In our next interview, Garrett Cruikshank talks to Costume Designer Nicola Block.

September 30th. Preparations underway for tomorrow’s tech rehearsal for Marat/Sade; Barry French (director) & Spiros Hristias (lighting designer) setting up the lighting.

G.C:  Nicola, can you give me a bit of information about your theatrical background?

N.B:  I’ve worked professionally in theatre for eight years or so. I’ve done a bit of everything; I’ve been a fly-woman in London’s West End, made costumes for a promenade performance at Hampton Court Palace, designed lighting at fringe venues, and a lot of work as a stage manager and venue technician. I was doing the odd bit of design here and there and came to realise that set and costume were what really excited me. About a year ago I decided to quit my day job as a technician and go freelance as a designer/maker.

G.C:  What brought you to Sydney? 

N.B:  My partner was offered the opportunity to transfer from his company’s London office to Sydney. We talked about it; it sounded like an adventure, so we went for it. I arrived in August, and Marat/Sade is the first production I’ve worked on in Australia.

G.C:  How did you get involved in Marat/Sade?

N.B:  I was advised that the New Theatre was a good place to go if you’re starting out in Sydney, so I got in touch. At the time the Marat/Sade production team were looking for a costume designer and I jumped at the chance to get involved.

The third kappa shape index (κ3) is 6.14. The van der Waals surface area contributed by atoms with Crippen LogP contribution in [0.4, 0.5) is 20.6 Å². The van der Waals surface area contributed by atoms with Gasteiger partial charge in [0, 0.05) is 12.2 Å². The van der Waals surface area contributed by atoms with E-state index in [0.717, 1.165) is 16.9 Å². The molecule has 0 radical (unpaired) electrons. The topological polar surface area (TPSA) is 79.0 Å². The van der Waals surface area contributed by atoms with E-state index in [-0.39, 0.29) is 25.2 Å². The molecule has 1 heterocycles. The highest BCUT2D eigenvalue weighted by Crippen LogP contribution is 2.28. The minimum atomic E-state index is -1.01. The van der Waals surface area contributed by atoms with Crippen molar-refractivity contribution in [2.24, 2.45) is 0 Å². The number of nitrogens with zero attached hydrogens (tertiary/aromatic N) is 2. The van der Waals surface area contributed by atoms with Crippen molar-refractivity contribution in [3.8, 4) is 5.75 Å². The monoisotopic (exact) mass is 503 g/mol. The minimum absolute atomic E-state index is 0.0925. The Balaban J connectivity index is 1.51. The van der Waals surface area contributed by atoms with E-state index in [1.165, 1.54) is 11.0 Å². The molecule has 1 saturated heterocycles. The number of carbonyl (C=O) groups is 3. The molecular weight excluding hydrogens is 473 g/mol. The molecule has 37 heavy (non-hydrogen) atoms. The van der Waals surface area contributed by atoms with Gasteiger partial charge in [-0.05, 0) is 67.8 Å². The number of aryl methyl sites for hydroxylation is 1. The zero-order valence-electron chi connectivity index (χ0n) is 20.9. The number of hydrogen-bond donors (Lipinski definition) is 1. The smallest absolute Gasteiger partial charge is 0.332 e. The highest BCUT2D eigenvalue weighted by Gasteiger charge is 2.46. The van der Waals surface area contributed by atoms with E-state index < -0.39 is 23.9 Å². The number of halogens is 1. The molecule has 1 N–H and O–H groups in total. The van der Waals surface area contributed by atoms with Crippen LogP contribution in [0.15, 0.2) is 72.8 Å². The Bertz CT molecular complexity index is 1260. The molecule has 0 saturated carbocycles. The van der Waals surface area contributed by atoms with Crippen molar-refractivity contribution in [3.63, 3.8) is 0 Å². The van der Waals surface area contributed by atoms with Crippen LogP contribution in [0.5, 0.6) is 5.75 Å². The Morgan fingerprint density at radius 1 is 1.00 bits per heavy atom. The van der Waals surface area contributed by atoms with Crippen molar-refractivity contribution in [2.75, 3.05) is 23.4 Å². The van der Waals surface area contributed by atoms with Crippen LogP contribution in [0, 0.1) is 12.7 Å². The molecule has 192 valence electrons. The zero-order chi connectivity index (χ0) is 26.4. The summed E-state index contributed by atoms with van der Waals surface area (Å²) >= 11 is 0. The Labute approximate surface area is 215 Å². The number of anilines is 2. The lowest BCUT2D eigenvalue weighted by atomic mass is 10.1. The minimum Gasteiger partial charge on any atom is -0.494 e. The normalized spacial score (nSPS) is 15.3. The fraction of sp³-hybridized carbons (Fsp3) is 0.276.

G.C:  What’s it like working on such a large cast production with virtually no budget for costumes?

N.B:  We’ve moved Marat/Sade to an immigration detention centre in contemporary Australia. Looking at images of refugees, often what they are wearing is not a world away from what we have in our own wardrobes. The cast have been fantastic; we’ve collaborated and they’ve brought in some of their own clothes to suit their characters.

G.C:  What have you enjoyed most about being involved with this production and with the New Theatre?

N.B:  The people. I’ve had such a warm welcome and its lovely to work with a group so committed to making something new, interesting and relevant.

G.C: Thanks Nicola. We look forward to seeing what you’ve managed to come up with. It sounds like a challenging brief.